Five Things Women Need to Know About Heart Health

When we talk about heart health and heart disease, many of us assume that it’s mostly older males who are at risk. But heart disease significantly affects women, too. Unfortunately, many women believe myths about heart disease or don't understand the risks they face or what they can do to reduce their risk.  

Let’s clear up some of those misconceptions and give you some tips on how to live a healthier lifestyle. If you're not sure what you can do to improve your cardiovascular health or what your risks are, this blog post is for you. 

Here are five things every woman needs to know about heart health:


1. Women are more likely to die of heart disease than any other illness.

Cardiovascular disease is the leading cause of death for women over the age of 55 in Canada¹. “Heart disease” can refer to a number of different heart problems, the most common being coronary heart disease. This occurs when the blood vessels that carry oxygen and nutrients to the heart become clogged, potentially leading to a heart attack. 

While this statistic is certainly cause for concern, it doesn’t mean that heart disease is always inevitable. In fact, we believe that women can improve their heart health at any age, setting themselves up for longevity and better overall wellness. 


2. It’s possible to have heart disease without knowing it. 

If you had to guess, would you know whether you have heart disease? Do you feel unusually fatigued? Do you get shortness of breath when exercising? Or do these things only happen after a long day of work and then go as fast as they came?

The truth is that just because everything seems fine doesn't mean everything is fine. Many people with cardiovascular disease have no symptoms at all or don't recognize them. Sometimes, symptoms are mistaken for something else – like feeling "just tired." Plus, women often experience very different symptoms than men when experiencing issues with their heart. 

 The best way to find out if you have heart disease is to get tested. 


 3. You need to be your own heart health advocate. 

Unfortunately, women don't always get the same medical attention men do when it comes to heart disease. Women often say they feel ignored or dismissed by their doctors when they bring up concerns about their heart. And because men are more likely than women to have heart attacks as a result of blocked arteries, doctors may wrongly assume that any symptoms or discomfort felt by women are not related to heart disease.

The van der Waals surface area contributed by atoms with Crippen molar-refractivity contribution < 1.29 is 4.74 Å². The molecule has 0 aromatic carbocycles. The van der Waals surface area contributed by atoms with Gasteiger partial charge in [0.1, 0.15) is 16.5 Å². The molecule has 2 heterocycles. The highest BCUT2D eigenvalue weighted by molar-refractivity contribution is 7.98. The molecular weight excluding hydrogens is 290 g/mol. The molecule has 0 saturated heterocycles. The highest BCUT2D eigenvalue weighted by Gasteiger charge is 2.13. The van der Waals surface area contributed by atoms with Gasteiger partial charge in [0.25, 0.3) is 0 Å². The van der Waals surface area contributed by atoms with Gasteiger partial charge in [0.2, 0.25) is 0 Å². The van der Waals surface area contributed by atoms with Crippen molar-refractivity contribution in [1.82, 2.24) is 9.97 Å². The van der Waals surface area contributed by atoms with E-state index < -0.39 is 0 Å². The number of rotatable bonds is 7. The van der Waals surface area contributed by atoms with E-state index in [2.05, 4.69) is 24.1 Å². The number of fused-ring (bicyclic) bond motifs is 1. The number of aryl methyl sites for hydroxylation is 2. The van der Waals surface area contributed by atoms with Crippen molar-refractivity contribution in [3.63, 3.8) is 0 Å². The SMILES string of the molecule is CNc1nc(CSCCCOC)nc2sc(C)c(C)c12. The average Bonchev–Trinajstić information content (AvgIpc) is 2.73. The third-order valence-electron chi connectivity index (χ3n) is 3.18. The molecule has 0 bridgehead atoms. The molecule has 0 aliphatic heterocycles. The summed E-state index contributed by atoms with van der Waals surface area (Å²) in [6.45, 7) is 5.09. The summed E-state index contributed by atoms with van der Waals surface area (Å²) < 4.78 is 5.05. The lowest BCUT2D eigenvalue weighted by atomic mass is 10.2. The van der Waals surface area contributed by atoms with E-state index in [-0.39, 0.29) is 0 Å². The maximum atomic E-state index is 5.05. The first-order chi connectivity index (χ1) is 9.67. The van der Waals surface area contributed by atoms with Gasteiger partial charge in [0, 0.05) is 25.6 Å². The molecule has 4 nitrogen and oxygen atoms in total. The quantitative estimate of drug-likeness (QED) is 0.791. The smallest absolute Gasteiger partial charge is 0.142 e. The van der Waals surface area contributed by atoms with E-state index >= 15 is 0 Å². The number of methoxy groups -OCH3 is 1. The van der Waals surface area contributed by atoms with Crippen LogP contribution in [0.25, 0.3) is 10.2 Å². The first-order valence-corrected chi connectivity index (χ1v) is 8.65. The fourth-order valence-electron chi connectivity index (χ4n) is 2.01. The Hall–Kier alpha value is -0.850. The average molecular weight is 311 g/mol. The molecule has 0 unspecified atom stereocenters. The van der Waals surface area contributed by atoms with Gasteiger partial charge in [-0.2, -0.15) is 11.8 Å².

That’s why it’s important to be your own heart health advocate, taking your health into your hands and speaking up if you have any concerns about your heart. 


4. Simple lifestyle changes can have a big impact on heart health

The great news is, there are many things you can do to improve your chances of living a long and healthy life without cardiovascular disease, including:

  • Eating a healthy diet. Include plenty of fruits and vegetables in your meals, and choose whole grains instead of refined ones for added fiber. Make sure you get enough protein from lean sources such as fish or skinless chicken breast, and avoid processed trans fats. Don't forget about heart-healthy fat sources, such as nuts, flaxseed oil, and olive oil!
  • Exercising regularly. Aim for at least 30 minutes of moderate activity on most days of the week — this can include walking briskly outside if weather permits. If you can’t go outside, maybe try dancing around your home while doing chores, or spend time playing with your children. Finding an activity you enjoy will help you stay moving so that your heart doesn’t suffer damage over time.
  • Managing stress and staying positive. Did you know that there’s a connection between optimism and heart health? Part of this connection is due to the fact that people are more likely to engage in heart-healthy behaviors if they’re optimistic. Plus, maintaining a positive attitude can also lead to lower levels of cortisol, reducing the frequency of blood-pressure and heart-rate spikes as a result. 


5. Getting tested is the first step to better heart health.

Do you know how old you are on the inside? Your internal age can be a good indicator of how healthy your heart is. Understanding the current health of your heart is the first step you can take towards improving your cardiovascular and overall wellness.  

The iheart device and family of apps give you the power to know where your internal health stands, and see, in real-time, how positive lifestyle choices (e.g. increased activity, a healthy diet) improve your scores. While you should always see a doctor if you have concerns about your heart, the iheart device helps put your holistic wellness back in your own hands and is an excellent complement to your doctor’s tests and advice. 


Start lowering your risk of heart disease with iheart 

Heart disease is one of the most common causes of death in Canada, affecting both men and women. The good news is that there are things we can all do to lower our risk! Eating well and getting regular exercise are both key parts of a healthy lifestyle – plus they'll help keep your body strong, so that when something goes wrong with your heart, it has more muscle fibers available for repair or replacement by other cells. 

Now is the time to start your journey towards a longer, healthier life. The iheart device and family of apps are ready to empower you and provide real-time feedback on your internal age as you implement positive lifestyle changes. 




  1. Are Women at Risk for Heart Disease?


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